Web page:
How Government Grants are Building Interest in Manufacturing Careers and Helping Reduce the Labor Shortage
When people order a part from Wyoming Machine, they usually think quality, timing and price. What people seldom think, is just what it takes to make a part that meets exacting specifications. Lori and Traci Tapani, Co-Presidents of WMI, recently got a fresh reminder of that when Jacob Krautkremer, a Roseville, Minn., high school industrial technology teacher, spent three days with Wyoming Machine. He came to absorb what metal fabrication entails, from start to finish. According to Jacob: “I had no idea how many people it takes to manufacture a part. So many people need to work so well together to create a perfect part.”
WMI employees from the Tapani sisters and engineering, to production, quality control and packaging, eagerly assisted Jacob. He even toured a WMI vendor’s painting facility.
Government Grants Doing Good
Jacob’s internship was made possible via funding from the Perkins Career and Technical Education Act IV, passed in 2006. Its purpose is to fund programs to enhance secondary and post-secondary education and career development for technical education. Funding is channeled to career and technical education consortiums across the country at the secondary and post secondary levels. Jacob’s internship will help him develop a manufacturing curriculum for Roseville High School which he will lead, pending the passage of a bonding bill.
According to Jacob, “We’re even hoping to include internships at manufacturers so our students get real world experience that will help them know if manufacturing is a viable option before they graduate.” These days Roseville schools are encouraging students to learn about careers as early as seventh and eighth grade beginning with student interest surveys.
Wyoming Machine at the Forefront
WMI has sent employees to share manufacturing career experiences with eighth graders in area schools. And school tours at WMI? For many years. In fact, the Tapani sisters are national leaders in workforce training and development having won numerous national honors. It’s all a part of helping students find good-paying careers without a four-year degree. It’s also about filling the Manufacturing Institute’s estimate of 2,000,000 manufacturing jobs going unfilled in the next 10 years.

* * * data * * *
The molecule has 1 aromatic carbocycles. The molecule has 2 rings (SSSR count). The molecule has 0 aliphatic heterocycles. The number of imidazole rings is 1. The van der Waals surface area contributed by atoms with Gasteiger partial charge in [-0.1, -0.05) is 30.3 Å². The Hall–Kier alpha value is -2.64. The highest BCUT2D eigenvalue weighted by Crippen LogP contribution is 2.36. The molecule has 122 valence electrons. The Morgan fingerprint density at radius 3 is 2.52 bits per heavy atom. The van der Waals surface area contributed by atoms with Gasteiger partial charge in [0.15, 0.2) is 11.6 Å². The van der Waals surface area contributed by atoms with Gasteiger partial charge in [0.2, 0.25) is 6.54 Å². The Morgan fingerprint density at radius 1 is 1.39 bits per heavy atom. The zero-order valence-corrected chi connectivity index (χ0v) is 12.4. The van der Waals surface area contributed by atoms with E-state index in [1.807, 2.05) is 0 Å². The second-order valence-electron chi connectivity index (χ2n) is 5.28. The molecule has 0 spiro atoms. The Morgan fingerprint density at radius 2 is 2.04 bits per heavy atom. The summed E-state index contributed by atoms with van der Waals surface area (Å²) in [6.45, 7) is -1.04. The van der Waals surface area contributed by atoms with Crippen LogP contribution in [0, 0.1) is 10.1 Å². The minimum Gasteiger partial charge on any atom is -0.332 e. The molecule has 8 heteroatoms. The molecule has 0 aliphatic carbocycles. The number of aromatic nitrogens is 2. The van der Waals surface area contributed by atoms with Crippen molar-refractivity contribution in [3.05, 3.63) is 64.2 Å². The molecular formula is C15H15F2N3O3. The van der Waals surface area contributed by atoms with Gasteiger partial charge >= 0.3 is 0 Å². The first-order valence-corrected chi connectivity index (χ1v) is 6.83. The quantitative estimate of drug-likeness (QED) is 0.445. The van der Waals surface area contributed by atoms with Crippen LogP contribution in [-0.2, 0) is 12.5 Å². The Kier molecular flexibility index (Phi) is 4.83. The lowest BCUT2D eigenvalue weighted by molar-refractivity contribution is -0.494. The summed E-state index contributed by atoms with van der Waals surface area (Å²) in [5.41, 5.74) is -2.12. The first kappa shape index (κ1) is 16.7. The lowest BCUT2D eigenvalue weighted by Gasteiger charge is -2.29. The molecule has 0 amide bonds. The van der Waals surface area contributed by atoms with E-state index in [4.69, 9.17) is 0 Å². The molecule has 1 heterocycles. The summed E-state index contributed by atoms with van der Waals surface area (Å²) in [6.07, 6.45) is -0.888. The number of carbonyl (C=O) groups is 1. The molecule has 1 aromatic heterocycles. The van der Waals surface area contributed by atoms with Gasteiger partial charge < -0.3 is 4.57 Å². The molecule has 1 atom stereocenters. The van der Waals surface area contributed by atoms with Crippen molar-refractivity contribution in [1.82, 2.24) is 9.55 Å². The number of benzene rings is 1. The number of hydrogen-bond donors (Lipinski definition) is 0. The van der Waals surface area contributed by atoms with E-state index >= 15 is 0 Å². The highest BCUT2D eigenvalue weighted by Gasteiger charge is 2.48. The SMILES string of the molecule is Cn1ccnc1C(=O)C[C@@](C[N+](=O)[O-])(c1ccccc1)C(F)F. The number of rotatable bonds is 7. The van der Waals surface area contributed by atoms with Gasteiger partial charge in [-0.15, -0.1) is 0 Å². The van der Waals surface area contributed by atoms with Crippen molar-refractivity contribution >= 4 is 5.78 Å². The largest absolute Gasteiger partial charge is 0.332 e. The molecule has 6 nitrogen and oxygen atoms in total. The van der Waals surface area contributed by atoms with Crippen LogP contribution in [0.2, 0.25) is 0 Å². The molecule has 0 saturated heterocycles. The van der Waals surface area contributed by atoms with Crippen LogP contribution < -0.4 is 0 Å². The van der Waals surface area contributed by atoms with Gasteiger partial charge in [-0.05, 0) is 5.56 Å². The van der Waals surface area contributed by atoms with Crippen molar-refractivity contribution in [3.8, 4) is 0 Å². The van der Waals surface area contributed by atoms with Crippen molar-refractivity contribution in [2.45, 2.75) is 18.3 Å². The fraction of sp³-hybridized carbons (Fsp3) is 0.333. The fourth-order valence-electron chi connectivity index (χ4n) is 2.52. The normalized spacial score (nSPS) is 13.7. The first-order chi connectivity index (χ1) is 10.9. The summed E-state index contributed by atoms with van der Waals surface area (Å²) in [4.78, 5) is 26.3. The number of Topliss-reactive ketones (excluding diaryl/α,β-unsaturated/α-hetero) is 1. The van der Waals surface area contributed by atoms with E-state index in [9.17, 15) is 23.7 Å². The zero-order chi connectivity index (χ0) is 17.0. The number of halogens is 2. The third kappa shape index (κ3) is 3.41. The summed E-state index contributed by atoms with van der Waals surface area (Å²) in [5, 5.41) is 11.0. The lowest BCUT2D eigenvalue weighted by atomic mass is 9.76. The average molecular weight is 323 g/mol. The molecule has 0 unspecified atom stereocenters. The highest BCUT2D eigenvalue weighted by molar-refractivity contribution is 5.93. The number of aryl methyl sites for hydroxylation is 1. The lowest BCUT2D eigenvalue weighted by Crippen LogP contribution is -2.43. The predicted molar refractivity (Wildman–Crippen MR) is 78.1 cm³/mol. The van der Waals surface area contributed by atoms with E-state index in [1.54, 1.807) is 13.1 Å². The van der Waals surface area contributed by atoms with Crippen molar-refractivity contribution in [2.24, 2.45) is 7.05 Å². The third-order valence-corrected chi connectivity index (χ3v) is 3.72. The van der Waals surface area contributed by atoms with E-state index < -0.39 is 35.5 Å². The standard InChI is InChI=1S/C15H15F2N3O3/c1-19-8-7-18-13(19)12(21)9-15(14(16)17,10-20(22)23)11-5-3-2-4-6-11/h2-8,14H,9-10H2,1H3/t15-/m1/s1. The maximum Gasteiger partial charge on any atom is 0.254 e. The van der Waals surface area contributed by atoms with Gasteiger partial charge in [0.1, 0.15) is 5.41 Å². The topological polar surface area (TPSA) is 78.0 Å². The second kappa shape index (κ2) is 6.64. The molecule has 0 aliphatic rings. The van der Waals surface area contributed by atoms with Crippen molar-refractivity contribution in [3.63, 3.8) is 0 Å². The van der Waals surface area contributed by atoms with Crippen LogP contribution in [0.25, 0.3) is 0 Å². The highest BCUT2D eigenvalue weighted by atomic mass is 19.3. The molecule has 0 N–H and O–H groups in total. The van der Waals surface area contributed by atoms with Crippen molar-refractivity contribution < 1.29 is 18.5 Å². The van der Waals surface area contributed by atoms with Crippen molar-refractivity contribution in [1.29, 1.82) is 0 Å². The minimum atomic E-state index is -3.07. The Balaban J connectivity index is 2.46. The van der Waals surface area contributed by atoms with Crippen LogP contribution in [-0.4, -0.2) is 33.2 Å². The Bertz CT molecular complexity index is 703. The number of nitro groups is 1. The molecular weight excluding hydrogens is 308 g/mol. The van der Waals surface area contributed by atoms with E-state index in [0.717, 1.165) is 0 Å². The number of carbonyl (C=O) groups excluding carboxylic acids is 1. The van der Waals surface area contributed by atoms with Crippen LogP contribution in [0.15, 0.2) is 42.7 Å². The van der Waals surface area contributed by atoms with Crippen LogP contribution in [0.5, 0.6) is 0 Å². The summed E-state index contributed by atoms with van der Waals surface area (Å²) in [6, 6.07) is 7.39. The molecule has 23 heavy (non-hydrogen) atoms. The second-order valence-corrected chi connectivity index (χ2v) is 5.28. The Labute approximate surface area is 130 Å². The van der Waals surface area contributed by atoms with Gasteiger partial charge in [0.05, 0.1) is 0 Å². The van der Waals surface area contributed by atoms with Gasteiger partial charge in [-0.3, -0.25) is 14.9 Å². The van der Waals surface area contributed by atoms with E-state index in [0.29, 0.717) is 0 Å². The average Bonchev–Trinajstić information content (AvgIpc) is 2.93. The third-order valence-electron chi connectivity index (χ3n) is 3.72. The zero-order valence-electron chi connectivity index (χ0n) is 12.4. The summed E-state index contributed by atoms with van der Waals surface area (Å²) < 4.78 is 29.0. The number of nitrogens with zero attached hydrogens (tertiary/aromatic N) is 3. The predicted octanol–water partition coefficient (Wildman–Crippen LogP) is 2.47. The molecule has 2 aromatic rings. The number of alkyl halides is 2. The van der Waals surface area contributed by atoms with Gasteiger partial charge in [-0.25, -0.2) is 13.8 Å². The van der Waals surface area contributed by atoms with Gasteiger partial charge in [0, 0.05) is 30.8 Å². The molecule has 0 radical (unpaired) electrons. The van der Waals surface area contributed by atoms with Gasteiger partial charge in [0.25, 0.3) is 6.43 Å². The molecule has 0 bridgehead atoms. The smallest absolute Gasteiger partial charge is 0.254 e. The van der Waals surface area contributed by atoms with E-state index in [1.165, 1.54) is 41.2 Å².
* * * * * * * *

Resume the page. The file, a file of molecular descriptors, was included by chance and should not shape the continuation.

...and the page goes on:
Reaping Results at Pine Technical and Community College
Such efforts are beginning to pay off. Pine Technical and Community College (PTCC) in Pine City, Minn., is experiencing record enrollment this fall. President Joe Mulford believes that the increased emphasis on uniting high school and technical college teachers with employers is creating better curricula and more inspired students. The increased enrollment is proof of that.
PTCC even “shares” equipment with area high schools. “We take it to them,” said Joe. “We load it in a trailer—lathe, mill, desktop CNC controller—for student exposure. They keep it for a month to try it out. No one school can purchase it all. But in a region—we can help all. We share curriculum with people, host technical education events, and bring possibilities to small schools that wouldn’t have previously dreamed of such a thing. We’re all coming together.”
Employee Development Also a Winner
Employee growth is also a factor. “The Tapani sisters have made employee development a part of their soul. It’s a foundation of their company,” Joe said. “You can get a job, but if you want a career, you’re going to need training,” Joe said. PTCC’s enrollment has increased so much that they’re adding night classes for their advanced manufacturing major. Everyone wins.”
In fact, Wyoming Machine hosts virtual classes on Interactive Television (ITC) from PTCC for employees wanting to advance their careers. They can learn and earn degrees without commuting to PTCC.
The biggest surprise for Jacob? Size and speed. ”I knew it would be high-tech, but some equipment was as big as my living room—humongous! These are automatic and hydraulic operated machines. We use hand tools,” said Jacob. The capabilities nearly dumbfounded him. Employees demonstrated their standard brake press, and then showed Jacob their new CNC model with automatic tool loading. “It was shocking. Whereas the old press took maybe 30 minutes to prepare for a run, the new CNC press was ready in less than five minutes.”
While few high schools will have the large machines Jacob saw, Jacob learned plenty about things he can teach. Welding and blueprint reading are two good examples. “If my students are reading blueprints and know how to do the small stuff,” Jacob said, “they can learn the big stuff.”
Jacob’s biggest take-away? “Given all the people involved in producing a part, I now know my students will have to learn to work well together…Students need to learn efficiency—time is money in manufacturing,” Jacob exclaimed. “So my trip to Wyoming Machine was a real eye-opener,” Jacob said.